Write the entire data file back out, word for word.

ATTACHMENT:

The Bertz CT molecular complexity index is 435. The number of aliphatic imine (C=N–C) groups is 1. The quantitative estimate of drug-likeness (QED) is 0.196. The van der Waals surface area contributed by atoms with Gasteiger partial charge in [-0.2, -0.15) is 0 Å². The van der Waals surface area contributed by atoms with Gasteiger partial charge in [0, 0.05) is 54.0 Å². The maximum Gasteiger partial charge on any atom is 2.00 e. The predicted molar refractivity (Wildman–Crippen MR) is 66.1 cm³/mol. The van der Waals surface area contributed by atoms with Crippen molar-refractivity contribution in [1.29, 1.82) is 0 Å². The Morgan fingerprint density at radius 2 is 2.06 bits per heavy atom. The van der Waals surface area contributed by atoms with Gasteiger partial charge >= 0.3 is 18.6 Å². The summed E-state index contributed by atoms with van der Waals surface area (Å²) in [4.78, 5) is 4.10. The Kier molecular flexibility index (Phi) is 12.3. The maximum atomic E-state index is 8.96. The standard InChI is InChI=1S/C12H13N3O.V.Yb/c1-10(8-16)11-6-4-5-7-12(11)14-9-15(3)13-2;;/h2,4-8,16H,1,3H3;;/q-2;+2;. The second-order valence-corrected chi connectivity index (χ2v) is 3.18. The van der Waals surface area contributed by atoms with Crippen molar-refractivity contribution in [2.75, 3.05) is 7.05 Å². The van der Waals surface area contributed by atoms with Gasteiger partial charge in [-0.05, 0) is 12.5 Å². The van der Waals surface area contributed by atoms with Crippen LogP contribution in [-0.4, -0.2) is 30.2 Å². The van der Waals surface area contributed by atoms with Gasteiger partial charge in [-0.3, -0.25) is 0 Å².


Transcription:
The Bertz CT molecular complexity index is 435. The number of aliphatic imine (C=N–C) groups is 1. The quantitative estimate of drug-likeness (QED) is 0.196. The van der Waals surface area contributed by atoms with Gasteiger partial charge in [-0.2, -0.15) is 0 Å². The van der Waals surface area contributed by atoms with Gasteiger partial charge in [0, 0.05) is 54.0 Å². The maximum Gasteiger partial charge on any atom is 2.00 e. The predicted molar refractivity (Wildman–Crippen MR) is 66.1 cm³/mol. The van der Waals surface area contributed by atoms with Crippen molar-refractivity contribution in [1.29, 1.82) is 0 Å². The Morgan fingerprint density at radius 2 is 2.06 bits per heavy atom. The van der Waals surface area contributed by atoms with Gasteiger partial charge >= 0.3 is 18.6 Å². The summed E-state index contributed by atoms with van der Waals surface area (Å²) in [4.78, 5) is 4.10. The Kier molecular flexibility index (Phi) is 12.3. The maximum atomic E-state index is 8.96. The standard InChI is InChI=1S/C12H13N3O.V.Yb/c1-10(8-16)11-6-4-5-7-12(11)14-9-15(3)13-2;;/h2,4-8,16H,1,3H3;;/q-2;+2;. The second-order valence-corrected chi connectivity index (χ2v) is 3.18. The van der Waals surface area contributed by atoms with Crippen molar-refractivity contribution in [2.75, 3.05) is 7.05 Å². The van der Waals surface area contributed by atoms with Gasteiger partial charge in [-0.05, 0) is 12.5 Å². The van der Waals surface area contributed by atoms with Crippen LogP contribution in [-0.4, -0.2) is 30.2 Å². The van der Waals surface area contributed by atoms with Gasteiger partial charge in [-0.3, -0.25) is 0 Å².